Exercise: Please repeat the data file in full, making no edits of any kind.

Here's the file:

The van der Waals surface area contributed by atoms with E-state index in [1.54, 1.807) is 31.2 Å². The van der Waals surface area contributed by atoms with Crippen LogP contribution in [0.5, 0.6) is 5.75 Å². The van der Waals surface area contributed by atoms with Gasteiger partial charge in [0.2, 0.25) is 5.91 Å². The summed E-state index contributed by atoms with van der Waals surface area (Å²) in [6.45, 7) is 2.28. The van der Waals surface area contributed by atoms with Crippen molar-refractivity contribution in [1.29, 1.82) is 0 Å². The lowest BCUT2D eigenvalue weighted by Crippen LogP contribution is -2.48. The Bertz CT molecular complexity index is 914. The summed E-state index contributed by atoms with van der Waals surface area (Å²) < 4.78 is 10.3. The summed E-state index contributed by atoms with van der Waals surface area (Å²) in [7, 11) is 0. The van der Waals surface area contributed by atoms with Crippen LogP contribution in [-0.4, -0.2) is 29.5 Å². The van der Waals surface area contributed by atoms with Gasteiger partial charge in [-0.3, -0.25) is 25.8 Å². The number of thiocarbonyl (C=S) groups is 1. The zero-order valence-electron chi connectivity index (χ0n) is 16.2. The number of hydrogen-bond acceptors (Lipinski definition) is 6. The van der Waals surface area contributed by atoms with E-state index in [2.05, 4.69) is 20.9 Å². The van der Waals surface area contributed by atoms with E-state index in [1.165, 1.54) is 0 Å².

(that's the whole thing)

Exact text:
The van der Waals surface area contributed by atoms with E-state index in [1.54, 1.807) is 31.2 Å². The van der Waals surface area contributed by atoms with Crippen LogP contribution in [0.5, 0.6) is 5.75 Å². The van der Waals surface area contributed by atoms with Gasteiger partial charge in [0.2, 0.25) is 5.91 Å². The summed E-state index contributed by atoms with van der Waals surface area (Å²) in [6.45, 7) is 2.28. The van der Waals surface area contributed by atoms with Crippen molar-refractivity contribution in [1.29, 1.82) is 0 Å². The lowest BCUT2D eigenvalue weighted by Crippen LogP contribution is -2.48. The Bertz CT molecular complexity index is 914. The summed E-state index contributed by atoms with van der Waals surface area (Å²) < 4.78 is 10.3. The summed E-state index contributed by atoms with van der Waals surface area (Å²) in [7, 11) is 0. The van der Waals surface area contributed by atoms with Crippen LogP contribution in [-0.4, -0.2) is 29.5 Å². The van der Waals surface area contributed by atoms with Gasteiger partial charge in [-0.3, -0.25) is 25.8 Å². The number of thiocarbonyl (C=S) groups is 1. The zero-order valence-electron chi connectivity index (χ0n) is 16.2. The number of hydrogen-bond acceptors (Lipinski definition) is 6. The van der Waals surface area contributed by atoms with E-state index in [2.05, 4.69) is 20.9 Å². The van der Waals surface area contributed by atoms with E-state index in [1.165, 1.54) is 0 Å².